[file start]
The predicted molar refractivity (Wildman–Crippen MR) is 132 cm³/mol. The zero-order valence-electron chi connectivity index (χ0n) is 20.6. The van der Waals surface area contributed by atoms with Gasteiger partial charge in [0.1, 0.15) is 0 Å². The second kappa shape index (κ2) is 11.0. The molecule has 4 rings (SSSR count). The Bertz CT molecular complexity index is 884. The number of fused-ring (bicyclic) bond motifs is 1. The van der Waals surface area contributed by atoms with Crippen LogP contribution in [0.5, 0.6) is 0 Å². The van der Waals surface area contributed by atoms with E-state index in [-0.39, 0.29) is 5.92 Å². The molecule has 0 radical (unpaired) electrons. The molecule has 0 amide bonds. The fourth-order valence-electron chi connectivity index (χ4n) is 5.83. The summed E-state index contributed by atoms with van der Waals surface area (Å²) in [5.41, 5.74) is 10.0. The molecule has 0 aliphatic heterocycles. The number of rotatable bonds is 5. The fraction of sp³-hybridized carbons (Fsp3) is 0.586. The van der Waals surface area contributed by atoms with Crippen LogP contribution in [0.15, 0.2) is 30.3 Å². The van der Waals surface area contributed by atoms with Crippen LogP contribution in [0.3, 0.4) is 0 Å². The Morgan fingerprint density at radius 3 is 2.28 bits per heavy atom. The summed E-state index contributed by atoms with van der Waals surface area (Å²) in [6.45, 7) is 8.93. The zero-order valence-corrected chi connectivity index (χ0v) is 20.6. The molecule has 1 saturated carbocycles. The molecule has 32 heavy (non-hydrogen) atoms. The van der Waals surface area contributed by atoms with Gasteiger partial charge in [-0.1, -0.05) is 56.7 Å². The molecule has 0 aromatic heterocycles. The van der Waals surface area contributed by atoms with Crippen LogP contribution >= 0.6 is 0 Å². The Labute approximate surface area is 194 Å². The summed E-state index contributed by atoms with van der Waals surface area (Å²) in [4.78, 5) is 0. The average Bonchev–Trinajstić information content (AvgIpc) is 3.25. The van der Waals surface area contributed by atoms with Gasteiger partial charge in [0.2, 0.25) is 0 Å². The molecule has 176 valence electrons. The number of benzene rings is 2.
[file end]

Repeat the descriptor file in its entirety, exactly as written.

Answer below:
The predicted molar refractivity (Wildman–Crippen MR) is 132 cm³/mol. The zero-order valence-electron chi connectivity index (χ0n) is 20.6. The van der Waals surface area contributed by atoms with Gasteiger partial charge in [0.1, 0.15) is 0 Å². The second kappa shape index (κ2) is 11.0. The molecule has 4 rings (SSSR count). The Bertz CT molecular complexity index is 884. The number of fused-ring (bicyclic) bond motifs is 1. The van der Waals surface area contributed by atoms with Crippen LogP contribution in [0.5, 0.6) is 0 Å². The van der Waals surface area contributed by atoms with E-state index in [-0.39, 0.29) is 5.92 Å². The molecule has 0 radical (unpaired) electrons. The molecule has 0 amide bonds. The fourth-order valence-electron chi connectivity index (χ4n) is 5.83. The summed E-state index contributed by atoms with van der Waals surface area (Å²) in [5.41, 5.74) is 10.0. The molecule has 0 aliphatic heterocycles. The number of rotatable bonds is 5. The fraction of sp³-hybridized carbons (Fsp3) is 0.586. The van der Waals surface area contributed by atoms with Crippen LogP contribution in [0.15, 0.2) is 30.3 Å². The van der Waals surface area contributed by atoms with Crippen LogP contribution in [0.3, 0.4) is 0 Å². The Morgan fingerprint density at radius 3 is 2.28 bits per heavy atom. The summed E-state index contributed by atoms with van der Waals surface area (Å²) in [6.45, 7) is 8.93. The zero-order valence-corrected chi connectivity index (χ0v) is 20.6. The molecule has 1 saturated carbocycles. The molecule has 32 heavy (non-hydrogen) atoms. The van der Waals surface area contributed by atoms with Gasteiger partial charge in [-0.1, -0.05) is 56.7 Å². The molecule has 0 aromatic heterocycles. The van der Waals surface area contributed by atoms with Crippen LogP contribution >= 0.6 is 0 Å². The Labute approximate surface area is 194 Å². The summed E-state index contributed by atoms with van der Waals surface area (Å²) in [4.78, 5) is 0. The average Bonchev–Trinajstić information content (AvgIpc) is 3.25. The van der Waals surface area contributed by atoms with Gasteiger partial charge in [0.2, 0.25) is 0 Å². The molecule has 176 valence electrons. The number of benzene rings is 2.